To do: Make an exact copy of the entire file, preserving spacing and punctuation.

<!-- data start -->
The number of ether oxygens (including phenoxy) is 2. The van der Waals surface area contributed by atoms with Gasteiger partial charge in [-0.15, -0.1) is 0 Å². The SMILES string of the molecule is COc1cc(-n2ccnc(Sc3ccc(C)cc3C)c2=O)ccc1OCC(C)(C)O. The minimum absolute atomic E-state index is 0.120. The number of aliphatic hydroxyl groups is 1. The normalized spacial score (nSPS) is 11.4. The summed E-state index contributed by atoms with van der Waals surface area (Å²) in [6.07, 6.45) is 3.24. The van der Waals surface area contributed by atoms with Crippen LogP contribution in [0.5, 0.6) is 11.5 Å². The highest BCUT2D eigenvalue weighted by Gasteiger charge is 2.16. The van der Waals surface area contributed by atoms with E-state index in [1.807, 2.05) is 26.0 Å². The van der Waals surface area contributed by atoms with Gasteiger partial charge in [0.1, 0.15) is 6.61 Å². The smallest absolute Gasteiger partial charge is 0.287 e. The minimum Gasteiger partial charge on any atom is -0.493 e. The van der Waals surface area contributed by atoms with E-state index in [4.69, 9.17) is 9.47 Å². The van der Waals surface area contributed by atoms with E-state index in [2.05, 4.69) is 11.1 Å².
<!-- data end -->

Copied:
The number of ether oxygens (including phenoxy) is 2. The van der Waals surface area contributed by atoms with Gasteiger partial charge in [-0.15, -0.1) is 0 Å². The SMILES string of the molecule is COc1cc(-n2ccnc(Sc3ccc(C)cc3C)c2=O)ccc1OCC(C)(C)O. The minimum absolute atomic E-state index is 0.120. The number of aliphatic hydroxyl groups is 1. The normalized spacial score (nSPS) is 11.4. The summed E-state index contributed by atoms with van der Waals surface area (Å²) in [6.07, 6.45) is 3.24. The van der Waals surface area contributed by atoms with Crippen LogP contribution in [0.5, 0.6) is 11.5 Å². The highest BCUT2D eigenvalue weighted by Gasteiger charge is 2.16. The van der Waals surface area contributed by atoms with E-state index in [1.807, 2.05) is 26.0 Å². The van der Waals surface area contributed by atoms with Gasteiger partial charge in [0.1, 0.15) is 6.61 Å². The smallest absolute Gasteiger partial charge is 0.287 e. The minimum Gasteiger partial charge on any atom is -0.493 e. The van der Waals surface area contributed by atoms with E-state index in [4.69, 9.17) is 9.47 Å². The van der Waals surface area contributed by atoms with E-state index in [2.05, 4.69) is 11.1 Å².